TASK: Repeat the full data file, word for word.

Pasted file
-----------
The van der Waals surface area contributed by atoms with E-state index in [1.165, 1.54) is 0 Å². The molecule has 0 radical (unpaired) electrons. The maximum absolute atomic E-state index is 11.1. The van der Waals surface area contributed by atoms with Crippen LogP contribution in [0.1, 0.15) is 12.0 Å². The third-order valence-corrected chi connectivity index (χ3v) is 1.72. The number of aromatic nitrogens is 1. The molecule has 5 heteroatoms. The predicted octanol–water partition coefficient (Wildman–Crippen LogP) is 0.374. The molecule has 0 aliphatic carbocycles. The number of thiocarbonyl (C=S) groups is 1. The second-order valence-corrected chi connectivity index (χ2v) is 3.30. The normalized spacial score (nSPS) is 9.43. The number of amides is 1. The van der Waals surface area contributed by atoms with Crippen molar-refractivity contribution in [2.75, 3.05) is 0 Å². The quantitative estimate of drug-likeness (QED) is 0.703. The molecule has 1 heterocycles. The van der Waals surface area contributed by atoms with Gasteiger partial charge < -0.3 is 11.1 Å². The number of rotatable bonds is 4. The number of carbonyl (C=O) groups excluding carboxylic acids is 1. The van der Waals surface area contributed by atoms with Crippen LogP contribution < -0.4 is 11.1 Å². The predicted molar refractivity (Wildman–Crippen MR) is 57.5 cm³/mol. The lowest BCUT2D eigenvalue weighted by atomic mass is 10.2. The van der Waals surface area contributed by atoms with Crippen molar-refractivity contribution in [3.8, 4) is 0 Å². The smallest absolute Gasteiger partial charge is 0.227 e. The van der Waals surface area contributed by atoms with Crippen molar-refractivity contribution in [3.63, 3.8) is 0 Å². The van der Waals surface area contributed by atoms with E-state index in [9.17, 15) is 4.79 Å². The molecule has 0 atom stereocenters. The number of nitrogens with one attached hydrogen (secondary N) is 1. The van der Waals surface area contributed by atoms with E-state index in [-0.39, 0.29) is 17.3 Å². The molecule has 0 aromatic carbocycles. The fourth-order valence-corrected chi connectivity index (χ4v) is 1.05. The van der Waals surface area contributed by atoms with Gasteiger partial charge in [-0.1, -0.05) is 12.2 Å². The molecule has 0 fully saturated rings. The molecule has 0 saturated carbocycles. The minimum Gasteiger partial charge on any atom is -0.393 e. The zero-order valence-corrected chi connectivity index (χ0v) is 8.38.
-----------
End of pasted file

The van der Waals surface area contributed by atoms with E-state index in [1.165, 1.54) is 0 Å². The molecule has 0 radical (unpaired) electrons. The maximum absolute atomic E-state index is 11.1. The van der Waals surface area contributed by atoms with Crippen LogP contribution in [0.1, 0.15) is 12.0 Å². The third-order valence-corrected chi connectivity index (χ3v) is 1.72. The number of aromatic nitrogens is 1. The molecule has 5 heteroatoms. The predicted octanol–water partition coefficient (Wildman–Crippen LogP) is 0.374. The molecule has 0 aliphatic carbocycles. The number of thiocarbonyl (C=S) groups is 1. The second-order valence-corrected chi connectivity index (χ2v) is 3.30. The normalized spacial score (nSPS) is 9.43. The number of amides is 1. The van der Waals surface area contributed by atoms with Crippen molar-refractivity contribution in [2.75, 3.05) is 0 Å². The quantitative estimate of drug-likeness (QED) is 0.703. The molecule has 1 heterocycles. The van der Waals surface area contributed by atoms with Gasteiger partial charge < -0.3 is 11.1 Å². The number of rotatable bonds is 4. The number of carbonyl (C=O) groups excluding carboxylic acids is 1. The van der Waals surface area contributed by atoms with Crippen LogP contribution < -0.4 is 11.1 Å². The predicted molar refractivity (Wildman–Crippen MR) is 57.5 cm³/mol. The lowest BCUT2D eigenvalue weighted by atomic mass is 10.2. The van der Waals surface area contributed by atoms with Crippen molar-refractivity contribution in [3.8, 4) is 0 Å². The smallest absolute Gasteiger partial charge is 0.227 e. The van der Waals surface area contributed by atoms with Crippen molar-refractivity contribution in [3.63, 3.8) is 0 Å². The van der Waals surface area contributed by atoms with E-state index in [9.17, 15) is 4.79 Å². The molecule has 0 atom stereocenters. The number of nitrogens with one attached hydrogen (secondary N) is 1. The van der Waals surface area contributed by atoms with E-state index in [-0.39, 0.29) is 17.3 Å². The molecule has 0 aromatic carbocycles. The fourth-order valence-corrected chi connectivity index (χ4v) is 1.05. The van der Waals surface area contributed by atoms with Gasteiger partial charge in [-0.1, -0.05) is 12.2 Å². The molecule has 0 fully saturated rings. The molecule has 0 saturated carbocycles. The minimum Gasteiger partial charge on any atom is -0.393 e. The zero-order valence-corrected chi connectivity index (χ0v) is 8.38.